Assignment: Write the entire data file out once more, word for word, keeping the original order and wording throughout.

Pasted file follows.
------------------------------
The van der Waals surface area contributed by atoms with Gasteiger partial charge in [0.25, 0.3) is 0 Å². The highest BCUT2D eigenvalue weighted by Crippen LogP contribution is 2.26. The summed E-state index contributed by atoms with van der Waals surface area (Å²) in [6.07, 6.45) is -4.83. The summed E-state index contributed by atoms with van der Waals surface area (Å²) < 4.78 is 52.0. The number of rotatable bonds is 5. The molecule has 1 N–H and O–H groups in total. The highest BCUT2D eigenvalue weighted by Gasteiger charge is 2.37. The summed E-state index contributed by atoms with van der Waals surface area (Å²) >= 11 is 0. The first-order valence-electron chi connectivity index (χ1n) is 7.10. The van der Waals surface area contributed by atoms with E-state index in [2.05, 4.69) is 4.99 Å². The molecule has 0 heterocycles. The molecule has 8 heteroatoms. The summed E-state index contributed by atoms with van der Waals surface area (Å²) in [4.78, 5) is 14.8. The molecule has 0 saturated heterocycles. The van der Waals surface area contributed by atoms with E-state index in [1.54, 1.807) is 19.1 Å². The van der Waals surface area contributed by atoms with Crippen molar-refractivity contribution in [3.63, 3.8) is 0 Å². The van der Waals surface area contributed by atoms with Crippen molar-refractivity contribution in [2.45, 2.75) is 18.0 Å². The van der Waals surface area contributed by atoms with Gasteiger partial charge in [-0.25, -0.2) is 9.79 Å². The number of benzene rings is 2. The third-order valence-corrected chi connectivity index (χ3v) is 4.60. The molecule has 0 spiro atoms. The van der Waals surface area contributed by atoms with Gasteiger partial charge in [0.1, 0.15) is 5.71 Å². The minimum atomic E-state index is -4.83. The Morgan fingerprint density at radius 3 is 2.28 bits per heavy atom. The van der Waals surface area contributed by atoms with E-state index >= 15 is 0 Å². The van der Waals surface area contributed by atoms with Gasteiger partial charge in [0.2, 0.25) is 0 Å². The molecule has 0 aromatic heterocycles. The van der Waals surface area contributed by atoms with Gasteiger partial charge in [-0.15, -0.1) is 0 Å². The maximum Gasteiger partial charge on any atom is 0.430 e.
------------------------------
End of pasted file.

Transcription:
The van der Waals surface area contributed by atoms with Gasteiger partial charge in [0.25, 0.3) is 0 Å². The highest BCUT2D eigenvalue weighted by Crippen LogP contribution is 2.26. The summed E-state index contributed by atoms with van der Waals surface area (Å²) in [6.07, 6.45) is -4.83. The summed E-state index contributed by atoms with van der Waals surface area (Å²) < 4.78 is 52.0. The number of rotatable bonds is 5. The molecule has 1 N–H and O–H groups in total. The highest BCUT2D eigenvalue weighted by Gasteiger charge is 2.37. The summed E-state index contributed by atoms with van der Waals surface area (Å²) >= 11 is 0. The first-order valence-electron chi connectivity index (χ1n) is 7.10. The van der Waals surface area contributed by atoms with E-state index in [2.05, 4.69) is 4.99 Å². The molecule has 0 heterocycles. The molecule has 8 heteroatoms. The summed E-state index contributed by atoms with van der Waals surface area (Å²) in [4.78, 5) is 14.8. The molecule has 0 saturated heterocycles. The van der Waals surface area contributed by atoms with E-state index in [1.54, 1.807) is 19.1 Å². The van der Waals surface area contributed by atoms with Crippen molar-refractivity contribution in [3.63, 3.8) is 0 Å². The van der Waals surface area contributed by atoms with Crippen molar-refractivity contribution in [2.45, 2.75) is 18.0 Å². The van der Waals surface area contributed by atoms with Gasteiger partial charge in [-0.25, -0.2) is 9.79 Å². The number of benzene rings is 2. The third-order valence-corrected chi connectivity index (χ3v) is 4.60. The molecule has 0 spiro atoms. The van der Waals surface area contributed by atoms with Gasteiger partial charge in [0.1, 0.15) is 5.71 Å². The minimum atomic E-state index is -4.83. The Morgan fingerprint density at radius 3 is 2.28 bits per heavy atom. The van der Waals surface area contributed by atoms with E-state index >= 15 is 0 Å². The van der Waals surface area contributed by atoms with Gasteiger partial charge in [0.2, 0.25) is 0 Å². The molecule has 0 aromatic heterocycles. The van der Waals surface area contributed by atoms with Gasteiger partial charge in [-0.15, -0.1) is 0 Å². The maximum Gasteiger partial charge on any atom is 0.430 e.